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“Disney’s Beauty and the Beast” Dazzles at DPAC

The enchanted objects of "Disney's Beauty and the Beast" help make the show some enchanted evening (photo by Joan Marcus)

The enchanted objects of “Disney’s Beauty and the Beast” at the Durham Performing Arts Center help make the show some enchanted evening for children of all ages (photo by Joan Marcus)

After 15 years of performances pleasing more than 35 million people in 21 countries, Disney’s Beauty and the Beast arrived back at the Durham Performing Arts Center on Tuesday, Oct. 8th, to enchant current fans and entrance new ones. The show’s sellout engagement in 2010 will certainly be repeated during the run of the dazzling production that opened to an enthusiastic crowd on Tuesday night.

The story of Belle, a book-loving and warm girl who loves her father, sees through the provincial standards that envelop her town, turns down the local “hunk” and becomes embroiled with a cursed and embittered Beast, is a layered and heartwarming story typical of the Disney tradition. This year’s sets allow the audience to see those layers in a way that director Rob Roth describes as “seeing past one thing and into another.” Since the story’s theme is that of seeing into someone’s heart and being able to understand the layers of personality that make up a human being, the sets are apropos on many different levels.

But with any show, it is not necessarily the sets that are the most important factor in delivering the story’s theme. The actors/actresses must embody their characters in ways that make them believable, rising above the other-worldly production and bringing the originally animated film version to life on the stage. Disney’s Academy Award® winning score (music by Alan Menken, lyrics by Howard Ashman) has been augmented for the stage with additional songs (music by Alan Menken, lyrics by Tim Rice).

Few people know that the original fairytale that Disney adapted and retold, adding animation and music, was originally published in 1740. Written by Gabrielle-Suzanne Barbot de Villeneuve (c. 1695-1755), a French female author, the story was more than a hundred pages long and revolved around a wealthy merchant and his daughters. The 1991 Disney animated-film version changed the father’s character, omitted the other daughters, and created a Beast who is much more likable than the Villeneuve version. Like the many other fairy tales that Disney recreated in a more palatable form, Beauty and the Beast explores the distinct differences between commoners and royalty, often pairing the two together in an attempt to bring peace and happiness to the world around them.

"Disney's Beauty and the Beast" stars Darick Pead as the Beast and Hilary Maiberger as Belle (photo by Joan Marcus)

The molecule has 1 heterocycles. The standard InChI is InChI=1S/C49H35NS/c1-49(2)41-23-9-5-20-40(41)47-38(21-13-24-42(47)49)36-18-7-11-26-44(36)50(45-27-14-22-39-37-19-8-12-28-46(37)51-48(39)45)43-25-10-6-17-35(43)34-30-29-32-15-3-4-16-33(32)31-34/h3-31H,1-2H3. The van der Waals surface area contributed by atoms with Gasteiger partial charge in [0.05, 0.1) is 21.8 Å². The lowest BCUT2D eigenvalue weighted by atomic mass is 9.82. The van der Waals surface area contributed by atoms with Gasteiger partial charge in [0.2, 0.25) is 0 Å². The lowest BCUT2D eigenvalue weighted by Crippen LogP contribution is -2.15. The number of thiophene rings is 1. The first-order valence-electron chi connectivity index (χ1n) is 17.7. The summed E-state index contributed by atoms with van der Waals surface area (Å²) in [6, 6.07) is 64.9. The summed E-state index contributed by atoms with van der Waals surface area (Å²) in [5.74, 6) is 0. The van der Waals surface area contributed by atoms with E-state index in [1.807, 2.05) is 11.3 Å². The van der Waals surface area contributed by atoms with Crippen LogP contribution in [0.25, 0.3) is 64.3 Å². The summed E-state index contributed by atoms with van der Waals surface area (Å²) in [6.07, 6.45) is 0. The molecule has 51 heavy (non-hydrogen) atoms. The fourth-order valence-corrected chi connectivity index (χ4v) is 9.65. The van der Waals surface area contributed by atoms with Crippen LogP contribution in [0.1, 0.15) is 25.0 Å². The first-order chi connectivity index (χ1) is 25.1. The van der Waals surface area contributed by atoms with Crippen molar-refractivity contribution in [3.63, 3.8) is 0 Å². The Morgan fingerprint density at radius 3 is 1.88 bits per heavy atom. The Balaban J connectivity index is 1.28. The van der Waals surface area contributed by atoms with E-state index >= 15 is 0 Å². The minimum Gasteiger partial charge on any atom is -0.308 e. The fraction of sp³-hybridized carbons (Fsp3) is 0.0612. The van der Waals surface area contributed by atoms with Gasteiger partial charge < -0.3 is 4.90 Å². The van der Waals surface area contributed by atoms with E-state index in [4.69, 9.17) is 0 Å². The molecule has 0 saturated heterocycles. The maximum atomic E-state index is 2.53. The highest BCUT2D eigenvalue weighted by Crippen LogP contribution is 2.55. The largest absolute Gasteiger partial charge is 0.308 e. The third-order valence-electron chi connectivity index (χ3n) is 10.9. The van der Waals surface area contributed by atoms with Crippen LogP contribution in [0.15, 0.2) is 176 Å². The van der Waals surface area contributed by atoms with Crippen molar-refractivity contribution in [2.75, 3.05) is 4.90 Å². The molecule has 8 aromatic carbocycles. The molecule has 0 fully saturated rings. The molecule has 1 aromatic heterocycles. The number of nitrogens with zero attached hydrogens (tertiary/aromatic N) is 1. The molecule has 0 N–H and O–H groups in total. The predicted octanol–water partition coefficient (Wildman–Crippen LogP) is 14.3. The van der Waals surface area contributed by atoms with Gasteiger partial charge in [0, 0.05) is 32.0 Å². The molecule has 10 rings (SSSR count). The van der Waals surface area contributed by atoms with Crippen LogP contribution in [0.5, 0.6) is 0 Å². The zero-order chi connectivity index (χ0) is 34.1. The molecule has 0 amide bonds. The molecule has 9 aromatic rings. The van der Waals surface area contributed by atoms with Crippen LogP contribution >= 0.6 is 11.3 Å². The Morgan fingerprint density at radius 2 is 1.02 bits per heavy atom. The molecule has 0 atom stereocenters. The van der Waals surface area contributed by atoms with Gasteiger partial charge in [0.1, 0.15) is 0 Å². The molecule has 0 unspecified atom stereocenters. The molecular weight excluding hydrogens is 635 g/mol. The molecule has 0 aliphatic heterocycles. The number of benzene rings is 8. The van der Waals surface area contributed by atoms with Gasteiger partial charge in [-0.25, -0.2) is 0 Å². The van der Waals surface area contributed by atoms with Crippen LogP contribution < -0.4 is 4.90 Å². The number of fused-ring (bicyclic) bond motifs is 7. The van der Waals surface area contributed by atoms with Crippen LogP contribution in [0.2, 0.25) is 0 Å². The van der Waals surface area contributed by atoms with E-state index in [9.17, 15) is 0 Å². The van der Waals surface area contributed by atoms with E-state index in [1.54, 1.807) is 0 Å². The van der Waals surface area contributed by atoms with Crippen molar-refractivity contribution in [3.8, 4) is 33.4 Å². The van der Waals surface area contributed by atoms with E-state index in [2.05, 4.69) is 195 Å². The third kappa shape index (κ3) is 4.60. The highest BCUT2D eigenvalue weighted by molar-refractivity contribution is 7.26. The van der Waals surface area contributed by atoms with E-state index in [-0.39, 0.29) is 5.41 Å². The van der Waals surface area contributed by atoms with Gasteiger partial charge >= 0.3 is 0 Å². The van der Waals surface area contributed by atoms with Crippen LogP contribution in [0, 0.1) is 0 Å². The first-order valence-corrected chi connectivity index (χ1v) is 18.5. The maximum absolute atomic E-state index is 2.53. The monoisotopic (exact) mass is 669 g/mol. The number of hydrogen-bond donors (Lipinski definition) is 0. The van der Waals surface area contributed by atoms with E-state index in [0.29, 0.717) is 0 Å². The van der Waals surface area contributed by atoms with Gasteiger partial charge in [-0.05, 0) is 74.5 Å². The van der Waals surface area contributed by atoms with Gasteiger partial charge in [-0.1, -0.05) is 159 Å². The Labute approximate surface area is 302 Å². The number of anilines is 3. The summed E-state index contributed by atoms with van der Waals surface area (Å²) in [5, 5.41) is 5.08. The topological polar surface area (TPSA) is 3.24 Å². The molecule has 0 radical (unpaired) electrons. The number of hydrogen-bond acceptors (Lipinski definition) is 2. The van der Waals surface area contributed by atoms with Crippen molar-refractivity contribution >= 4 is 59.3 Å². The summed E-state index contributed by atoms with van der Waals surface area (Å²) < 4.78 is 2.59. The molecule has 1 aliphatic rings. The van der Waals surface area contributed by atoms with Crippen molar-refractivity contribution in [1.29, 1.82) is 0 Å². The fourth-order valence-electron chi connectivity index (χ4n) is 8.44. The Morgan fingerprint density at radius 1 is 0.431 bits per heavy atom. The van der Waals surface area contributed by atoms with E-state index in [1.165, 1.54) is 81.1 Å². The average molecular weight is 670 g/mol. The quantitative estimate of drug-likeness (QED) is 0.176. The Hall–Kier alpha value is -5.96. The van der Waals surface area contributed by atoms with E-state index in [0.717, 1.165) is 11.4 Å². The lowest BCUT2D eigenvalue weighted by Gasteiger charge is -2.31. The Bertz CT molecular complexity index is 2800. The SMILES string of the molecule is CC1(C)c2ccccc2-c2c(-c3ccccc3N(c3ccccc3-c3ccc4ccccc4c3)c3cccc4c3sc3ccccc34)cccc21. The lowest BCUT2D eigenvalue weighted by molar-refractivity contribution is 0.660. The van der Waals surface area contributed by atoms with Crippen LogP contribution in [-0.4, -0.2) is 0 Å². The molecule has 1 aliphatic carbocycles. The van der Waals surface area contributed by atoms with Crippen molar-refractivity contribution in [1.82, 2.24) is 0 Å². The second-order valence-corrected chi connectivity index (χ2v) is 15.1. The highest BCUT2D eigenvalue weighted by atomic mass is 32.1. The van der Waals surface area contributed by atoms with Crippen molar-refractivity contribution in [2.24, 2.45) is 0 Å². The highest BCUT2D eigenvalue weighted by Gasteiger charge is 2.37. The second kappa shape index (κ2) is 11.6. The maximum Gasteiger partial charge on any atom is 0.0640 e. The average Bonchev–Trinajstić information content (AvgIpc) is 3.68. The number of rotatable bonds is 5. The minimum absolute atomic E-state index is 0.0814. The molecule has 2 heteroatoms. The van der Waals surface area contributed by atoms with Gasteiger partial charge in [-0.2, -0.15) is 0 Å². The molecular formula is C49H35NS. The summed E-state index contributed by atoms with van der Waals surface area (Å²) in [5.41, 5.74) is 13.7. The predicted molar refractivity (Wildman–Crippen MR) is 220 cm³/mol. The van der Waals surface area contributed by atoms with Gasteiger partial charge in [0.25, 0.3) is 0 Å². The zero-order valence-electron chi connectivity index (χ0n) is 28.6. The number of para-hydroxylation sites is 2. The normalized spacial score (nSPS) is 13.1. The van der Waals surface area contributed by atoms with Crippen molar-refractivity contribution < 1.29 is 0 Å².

“Disney’s Beauty and the Beast” stars Darick Pead as the Beast and Hilary Maiberger as Belle (photo by Joan Marcus)

When Belle (played by Hilary Maiberger) opens the show, she appears solitary yet happy. A book lover, she is the victim of the provincial town’s version of bullies, a theme sure to appeal to most children. Those little girls who immerse themselves in stories that expand their world can relate to the bookworm who is Belle. Maiberger is instantly likeable, holding her slim frame in a casual and comfortable manner which contrasts with the crazy, over-the-top characters around her.

Most of the characters in this story are cartoonish, with the exception of Belle. Tim Rogan’s Gaston practically sparkles with conceit; and when he smiles, it’s not hard to imagine the twinkle of his perfectly white teeth. Thoroughly besotted with himself, Gaston has convinced the rest of the townspeople that he is the “Me” they should all aspire to be. He cannot quite understand why Belle will not accept his proposal of marriage, when all the rest of the girls in town enthusiastically follow him wherever he goes.

Most of the characters are comic, but some elicit more laughs than others. The pratfalls of Jordan Aragon’s Lefou are perfectly timed gymnastic feats that are the stuff little girls find wonderfully marvelous and incredibly hilarious.

As the story moves into the darker fantasty of the Beast’s castle, where the spoiled prince has been changed into the terrible Beast (played with both gravitas and humor by Darick Pead) and his servants into Enchanted Objects, the acting becomes comedic and more reliant on timing. Lumiere (Hassan Nazari-Robati), Cogsworth (James May), Mrs. Potts (Kristin Stewart), Babette (Stephanie Moskal), Maurice (Paul Crane), Madame de la Grande Bouche (Roxy York), and Chip (Holden Browne) provoke giggles, titters, guffaws, and outright roars during their repartee. The double entendres appeal to the adults, whereas the children in the audience understand the exaggerated facial expressions and the elongated moans or high-pitched frustrations.